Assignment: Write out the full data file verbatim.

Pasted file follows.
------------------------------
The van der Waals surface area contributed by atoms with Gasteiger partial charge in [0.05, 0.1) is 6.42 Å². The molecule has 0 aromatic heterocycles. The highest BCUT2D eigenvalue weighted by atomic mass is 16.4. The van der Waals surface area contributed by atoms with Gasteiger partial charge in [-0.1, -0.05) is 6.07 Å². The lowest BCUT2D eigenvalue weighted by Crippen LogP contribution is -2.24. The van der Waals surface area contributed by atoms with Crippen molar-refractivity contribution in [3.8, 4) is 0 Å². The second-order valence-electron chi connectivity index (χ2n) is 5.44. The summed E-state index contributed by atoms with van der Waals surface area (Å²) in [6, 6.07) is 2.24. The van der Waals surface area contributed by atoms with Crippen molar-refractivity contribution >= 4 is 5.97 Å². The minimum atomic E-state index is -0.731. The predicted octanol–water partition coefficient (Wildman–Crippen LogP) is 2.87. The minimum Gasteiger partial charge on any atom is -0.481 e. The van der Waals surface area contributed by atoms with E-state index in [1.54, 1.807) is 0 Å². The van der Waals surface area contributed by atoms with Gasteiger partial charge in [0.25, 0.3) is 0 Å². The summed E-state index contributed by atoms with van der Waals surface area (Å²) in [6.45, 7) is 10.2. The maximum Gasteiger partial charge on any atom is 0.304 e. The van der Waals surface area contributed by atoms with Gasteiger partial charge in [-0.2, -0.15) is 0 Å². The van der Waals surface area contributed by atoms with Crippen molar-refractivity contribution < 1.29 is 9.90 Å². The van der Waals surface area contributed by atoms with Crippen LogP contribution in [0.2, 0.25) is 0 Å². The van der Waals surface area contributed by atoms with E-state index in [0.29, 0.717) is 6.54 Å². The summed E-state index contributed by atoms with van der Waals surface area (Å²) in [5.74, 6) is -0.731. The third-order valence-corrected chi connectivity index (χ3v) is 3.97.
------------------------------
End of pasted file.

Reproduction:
The van der Waals surface area contributed by atoms with Gasteiger partial charge in [0.05, 0.1) is 6.42 Å². The molecule has 0 aromatic heterocycles. The highest BCUT2D eigenvalue weighted by atomic mass is 16.4. The van der Waals surface area contributed by atoms with Gasteiger partial charge in [-0.1, -0.05) is 6.07 Å². The lowest BCUT2D eigenvalue weighted by Crippen LogP contribution is -2.24. The van der Waals surface area contributed by atoms with Crippen molar-refractivity contribution in [3.8, 4) is 0 Å². The second-order valence-electron chi connectivity index (χ2n) is 5.44. The summed E-state index contributed by atoms with van der Waals surface area (Å²) in [6, 6.07) is 2.24. The van der Waals surface area contributed by atoms with Crippen molar-refractivity contribution >= 4 is 5.97 Å². The minimum atomic E-state index is -0.731. The predicted octanol–water partition coefficient (Wildman–Crippen LogP) is 2.87. The minimum Gasteiger partial charge on any atom is -0.481 e. The van der Waals surface area contributed by atoms with E-state index in [1.54, 1.807) is 0 Å². The van der Waals surface area contributed by atoms with Gasteiger partial charge in [0.25, 0.3) is 0 Å². The summed E-state index contributed by atoms with van der Waals surface area (Å²) in [6.45, 7) is 10.2. The maximum Gasteiger partial charge on any atom is 0.304 e. The van der Waals surface area contributed by atoms with Gasteiger partial charge in [-0.2, -0.15) is 0 Å². The van der Waals surface area contributed by atoms with Crippen molar-refractivity contribution < 1.29 is 9.90 Å². The van der Waals surface area contributed by atoms with Crippen LogP contribution in [0.2, 0.25) is 0 Å². The van der Waals surface area contributed by atoms with E-state index in [0.29, 0.717) is 6.54 Å². The summed E-state index contributed by atoms with van der Waals surface area (Å²) in [5.74, 6) is -0.731. The third-order valence-corrected chi connectivity index (χ3v) is 3.97.